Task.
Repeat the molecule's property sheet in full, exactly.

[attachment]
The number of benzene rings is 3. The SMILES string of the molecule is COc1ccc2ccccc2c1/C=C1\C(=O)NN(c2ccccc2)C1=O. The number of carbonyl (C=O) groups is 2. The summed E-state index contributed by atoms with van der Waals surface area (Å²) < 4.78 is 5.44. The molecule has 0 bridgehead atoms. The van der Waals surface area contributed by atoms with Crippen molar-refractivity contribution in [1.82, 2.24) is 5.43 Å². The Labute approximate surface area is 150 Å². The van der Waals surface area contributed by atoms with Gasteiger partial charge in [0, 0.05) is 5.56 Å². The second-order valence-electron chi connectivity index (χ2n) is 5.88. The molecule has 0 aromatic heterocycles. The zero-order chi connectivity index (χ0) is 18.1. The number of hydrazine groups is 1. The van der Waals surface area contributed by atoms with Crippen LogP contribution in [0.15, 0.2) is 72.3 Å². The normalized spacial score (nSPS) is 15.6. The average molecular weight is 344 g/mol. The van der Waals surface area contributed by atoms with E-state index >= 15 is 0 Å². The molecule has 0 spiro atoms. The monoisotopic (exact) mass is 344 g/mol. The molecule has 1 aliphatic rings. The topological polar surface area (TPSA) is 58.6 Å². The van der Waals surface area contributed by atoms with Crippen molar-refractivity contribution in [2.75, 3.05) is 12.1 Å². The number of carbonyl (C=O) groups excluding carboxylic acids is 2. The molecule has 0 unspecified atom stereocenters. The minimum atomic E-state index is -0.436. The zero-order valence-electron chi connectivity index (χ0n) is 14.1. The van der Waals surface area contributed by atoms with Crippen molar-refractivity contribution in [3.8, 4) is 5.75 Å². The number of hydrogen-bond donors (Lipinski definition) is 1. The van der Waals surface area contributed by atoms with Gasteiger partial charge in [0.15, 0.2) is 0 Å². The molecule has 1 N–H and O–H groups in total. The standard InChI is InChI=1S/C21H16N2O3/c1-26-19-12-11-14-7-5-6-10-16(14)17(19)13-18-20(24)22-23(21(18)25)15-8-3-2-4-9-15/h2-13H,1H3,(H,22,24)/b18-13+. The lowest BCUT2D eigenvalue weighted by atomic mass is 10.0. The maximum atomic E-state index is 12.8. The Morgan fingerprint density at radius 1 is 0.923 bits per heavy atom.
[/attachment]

The number of benzene rings is 3. The SMILES string of the molecule is COc1ccc2ccccc2c1/C=C1\C(=O)NN(c2ccccc2)C1=O. The number of carbonyl (C=O) groups is 2. The summed E-state index contributed by atoms with van der Waals surface area (Å²) < 4.78 is 5.44. The molecule has 0 bridgehead atoms. The van der Waals surface area contributed by atoms with Crippen molar-refractivity contribution in [1.82, 2.24) is 5.43 Å². The Labute approximate surface area is 150 Å². The van der Waals surface area contributed by atoms with Gasteiger partial charge in [0, 0.05) is 5.56 Å². The second-order valence-electron chi connectivity index (χ2n) is 5.88. The molecule has 0 aromatic heterocycles. The zero-order chi connectivity index (χ0) is 18.1. The number of hydrazine groups is 1. The van der Waals surface area contributed by atoms with Crippen LogP contribution in [0.15, 0.2) is 72.3 Å². The normalized spacial score (nSPS) is 15.6. The average molecular weight is 344 g/mol. The van der Waals surface area contributed by atoms with E-state index >= 15 is 0 Å². The molecule has 0 spiro atoms. The monoisotopic (exact) mass is 344 g/mol. The molecule has 1 aliphatic rings. The topological polar surface area (TPSA) is 58.6 Å². The van der Waals surface area contributed by atoms with Crippen molar-refractivity contribution in [2.75, 3.05) is 12.1 Å². The number of carbonyl (C=O) groups excluding carboxylic acids is 2. The molecule has 0 unspecified atom stereocenters. The minimum atomic E-state index is -0.436. The zero-order valence-electron chi connectivity index (χ0n) is 14.1. The van der Waals surface area contributed by atoms with Crippen molar-refractivity contribution in [3.8, 4) is 5.75 Å². The number of hydrogen-bond donors (Lipinski definition) is 1. The van der Waals surface area contributed by atoms with Gasteiger partial charge in [0.15, 0.2) is 0 Å². The molecule has 1 N–H and O–H groups in total. The standard InChI is InChI=1S/C21H16N2O3/c1-26-19-12-11-14-7-5-6-10-16(14)17(19)13-18-20(24)22-23(21(18)25)15-8-3-2-4-9-15/h2-13H,1H3,(H,22,24)/b18-13+. The lowest BCUT2D eigenvalue weighted by atomic mass is 10.0. The maximum atomic E-state index is 12.8. The Morgan fingerprint density at radius 1 is 0.923 bits per heavy atom.